On September 12, 2023, former US House of Representatives Speaker Kevin McCarthy initiated a formal impeachment inquiry into President Joe Biden in response to accusations of abuse, obstructive behavior, and corruption. McCarthy further accused the Biden family of fostering a culture of corruption, with particular emphasis on Hunter Biden’s business dealings.
The United States Constitution’s Impeachment Clause, Article II, Section 4, provides that the President, Vice President, and all civil officers of the United States are to be removed from office upon conviction are limited to three specific offenses: treason, bribery, and other high crimes and misdemeanors. The clause was included in the constitution to prevent instances of abuse by public officials, so that they may be removed if deemed detrimental to the public good.
In the event of a public official being impeached by the United States House of Representatives, the articles of impeachment must be passed by a simple majority vote. Subsequently, the matter must be referred to the United States Senate, which acts as the court of law. The Senate will hear testimony and evidence before reaching a decision on the public official’s acquittal or conviction. In the event of an incumbent President facing an impeachment trial, as was the case in the Bill Clinton impeachment trial and the Donald Trump impeachment trial, the Chief Justice will preside over the proceedings. If the public official is convicted, the Senate must obtain a two-thirds majority vote for the public official to be removed from office without delay. These fundamental differences in roles between the United States House and the United States Senate are outlined in Section 3, Clause 7 of Article I of the U.S. Constitution.
In order to assess the likelihood of President Joe Biden’s impeachment, it is necessary to understand the definitions of impeachable offenses. The phrase “high crimes and misdemeanors” is arguably the most difficult to define. Associate Justice Joseph Story wrote in Commentaries on the Constitution of the United States § 795 (1833), that the amount of political offenses committed is so large and complex that the difficulty of creating effective legislation is so great that it would appear preposterous to attempt. Consequently, the definition of these crimes is not determined by judicial decisions but rather by the historical record of impeachments in Congress.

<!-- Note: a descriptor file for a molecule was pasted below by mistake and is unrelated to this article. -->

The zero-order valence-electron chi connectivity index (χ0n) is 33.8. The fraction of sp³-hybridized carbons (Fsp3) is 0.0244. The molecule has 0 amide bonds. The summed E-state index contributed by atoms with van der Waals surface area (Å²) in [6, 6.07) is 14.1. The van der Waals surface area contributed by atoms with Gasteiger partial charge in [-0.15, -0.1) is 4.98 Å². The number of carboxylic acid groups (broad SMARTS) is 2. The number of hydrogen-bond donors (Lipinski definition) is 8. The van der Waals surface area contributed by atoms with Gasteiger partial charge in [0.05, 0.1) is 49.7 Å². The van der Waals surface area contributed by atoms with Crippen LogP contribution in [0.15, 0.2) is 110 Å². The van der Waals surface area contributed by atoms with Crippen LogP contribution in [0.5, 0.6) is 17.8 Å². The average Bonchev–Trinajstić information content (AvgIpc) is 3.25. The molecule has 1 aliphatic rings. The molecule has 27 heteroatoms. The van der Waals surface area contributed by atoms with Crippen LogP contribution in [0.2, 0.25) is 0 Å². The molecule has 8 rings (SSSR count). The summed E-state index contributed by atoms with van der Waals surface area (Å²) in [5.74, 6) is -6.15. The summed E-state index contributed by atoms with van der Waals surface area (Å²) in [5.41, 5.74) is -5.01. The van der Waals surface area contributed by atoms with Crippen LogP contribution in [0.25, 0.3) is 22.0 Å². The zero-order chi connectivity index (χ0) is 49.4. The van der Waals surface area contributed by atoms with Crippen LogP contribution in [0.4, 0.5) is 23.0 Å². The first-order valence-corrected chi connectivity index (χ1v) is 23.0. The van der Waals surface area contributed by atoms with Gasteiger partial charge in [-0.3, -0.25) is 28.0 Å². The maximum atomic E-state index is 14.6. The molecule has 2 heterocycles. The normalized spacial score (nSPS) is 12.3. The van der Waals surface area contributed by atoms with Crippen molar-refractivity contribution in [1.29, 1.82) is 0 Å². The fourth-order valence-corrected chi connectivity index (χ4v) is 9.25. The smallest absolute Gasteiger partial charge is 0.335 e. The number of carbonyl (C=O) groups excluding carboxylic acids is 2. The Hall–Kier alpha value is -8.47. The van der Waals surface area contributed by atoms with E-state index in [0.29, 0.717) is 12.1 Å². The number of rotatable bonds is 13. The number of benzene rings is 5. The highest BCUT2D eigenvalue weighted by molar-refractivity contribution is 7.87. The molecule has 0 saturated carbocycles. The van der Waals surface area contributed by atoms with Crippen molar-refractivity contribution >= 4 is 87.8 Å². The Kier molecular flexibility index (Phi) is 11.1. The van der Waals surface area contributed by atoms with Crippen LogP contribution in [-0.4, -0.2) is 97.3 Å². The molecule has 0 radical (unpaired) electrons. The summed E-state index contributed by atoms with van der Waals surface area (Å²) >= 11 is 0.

How do Joe Biden’s actions compare to this relatively broad spectrum of impeachable offenses? On September 28th, James Comer, Chairman of the House Oversight Committee, detailed evidence that had been uncovered regarding Biden’s lies to the public about his knowledge and participation in his family’s business schemes. Nevertheless, it appears as though this is not an impeachable offense according to Constitutional Law, with Comer himself stating the boundaries between what is permissible and unlawful are often blurred when it comes to family influence peddling. Furthermore, giving favorable treatment to his son Hunter during his legal troubles, especially during his recent tax evasion investigation, may also not suffice for an official impeachment inquiry.
The conspiracy myth of bribery between Biden and Ukraine, which was promoted by Trump’s legal team in 2018-19, was debunked on Bloomberg and The Times in 2019. This myth stems from an incident in which Joe Biden forced the resignation of a Ukrainian prosecutor during his time as Vice President. The prosecutor was reportedly investigating a natural gas company, Burisma Holdings, which Hunter Biden was on the board of. However, it appears that the investigation had already been inactive since the end of 2014 and the beginning of 2015, and Joe Biden had threatened to freeze US funds to Ukraine in order to enforce a clampdown on corruption at the beginning of 2016. Furthermore, even if Hunter Biden was found guilty of his dubious business practices, such as accepting funds from China, this may not be sufficient for impeaching the President based on his son’s business dealings.
Despite the initiation of an investigation into potentially impeachable offenses, this does not guarantee that the House of Representatives will follow suit and initiate impeachment proceedings. As of now, neither the Oversight Committee nor the House Republicans have been able to identify any specific instances of misconduct by the President within the meaning of the impeachment clause. This is despite having investigated the President since assuming the majority in the House in January. The investigation is still in its early stages, and it is yet to be determined if any new evidence is uncovered.
Written by Johannes Kuehn von BurgsdorffShare this: